While the companies agree on how to tackle the low-sulfur fuel mandate, they are pursuing very different corporate strategies.
Maersk and Hapag-Lloyd have set very different courses for their companies over the next several years, but they are in agreement about how to navigate through the challenges presented by the mandate by the International Maritime Organization that ships start using low-sulfur fuel beginning on Jan. 1, 2020.
Søren Skou, CEO of Maersk, and Rolf Habben Jansen, CEO of Hapag-Lloyd, both said Tuesday that their companies will insist on floating bunker clauses as they negotiate contracts with shippers in the transpacific for the 2019-20 contract year. Skou said about half of Maersk’s business is done through contracts.
“I would be surprised if any of our competitors would be willing to sign long-term deals” without a mechanism to adjust for fuel prices, said Skou.
Habben Jansen also said that his company will not write “all-in contracts” in which the carrier takes the risk for changing fuel prices, saying “the risk is too high.”
He added that the vast majority of customers have accepted his company’s new fuel formula or proposed formulas of their own that are close enough to Hapag-Lloyd’s to be acceptable.
Both men made remarks at TPM19, a Journal of Commerce conference that focuses on issues surrounding the trade between Asia and North America.
Transpacific contracts typically run from May 1 to April 30, and the industry expects to see much higher fuel costs as a result of the IMO requirement that ships use fuel with no higher a sulfur content of 0.5 percent after Jan. 1, unless their ships are equipped it with “scrubbers” to remove sulfur from engine exhaust. Currently most ships use a residual fuel with a high sulfur content of 3.5 percent.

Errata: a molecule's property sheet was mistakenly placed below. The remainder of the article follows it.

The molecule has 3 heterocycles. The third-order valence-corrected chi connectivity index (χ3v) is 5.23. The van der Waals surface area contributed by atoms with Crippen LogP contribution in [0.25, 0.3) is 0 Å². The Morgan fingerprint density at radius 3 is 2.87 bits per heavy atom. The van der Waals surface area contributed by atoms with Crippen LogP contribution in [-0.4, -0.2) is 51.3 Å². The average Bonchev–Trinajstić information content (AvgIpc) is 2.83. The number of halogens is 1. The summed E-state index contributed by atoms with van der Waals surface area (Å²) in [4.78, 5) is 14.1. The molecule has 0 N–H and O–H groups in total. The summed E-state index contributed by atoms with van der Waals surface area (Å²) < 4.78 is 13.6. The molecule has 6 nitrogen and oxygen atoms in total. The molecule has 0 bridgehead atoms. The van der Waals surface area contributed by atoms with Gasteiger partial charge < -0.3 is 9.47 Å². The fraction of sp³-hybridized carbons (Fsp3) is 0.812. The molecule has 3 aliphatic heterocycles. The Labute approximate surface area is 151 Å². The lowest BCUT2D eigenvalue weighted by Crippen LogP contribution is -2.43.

The IMO mandate is expected to cause demand for low-sulfur distillate fuel called marine gas oil (MGO) and blends of residual high-sulfur fuel and MGO to spike, not only after Jan. 1 of next year but in the fourth quarter of this year as carriers will need to clean fuel tanks, make adjustments and fill up with the clean fuel before the actual start of the new regulation.
Skou said the move to the cleaner fuel was a good thing because of the role that sulfur particles play in causing respiratory disease and environmental problems such as acid rain.
But he noted it will come at a considerable cost to Maersk — an estimated $2 billion to $2.5 billion increase for Maersk alone and $10 billion to $15 billion for the container shipping industry.
The cost is so high that if carriers do not charge for the higher fuel prices they could be driven into bankruptcy, Skou said.
Skou said that he expects the big price differential between high-sulfur residual fuel and low-sulfur distillate products will come down, saying it does not cost $200 to $300 more per ton to make low-sulfur fuel and that the initial price differential will reflect a difference in supply and demand. He believes oil refiners will invest in new equipment and eventually the price will normalize.
Habben Jansen believes that low-sulfur bunker fuel will be available in major bunkering ports so that container carriers with ships traveling on regular routes should not have trouble obtaining fuel. He allowed it may be more difficult for trampers that may have to find fuel in smaller, remote locations.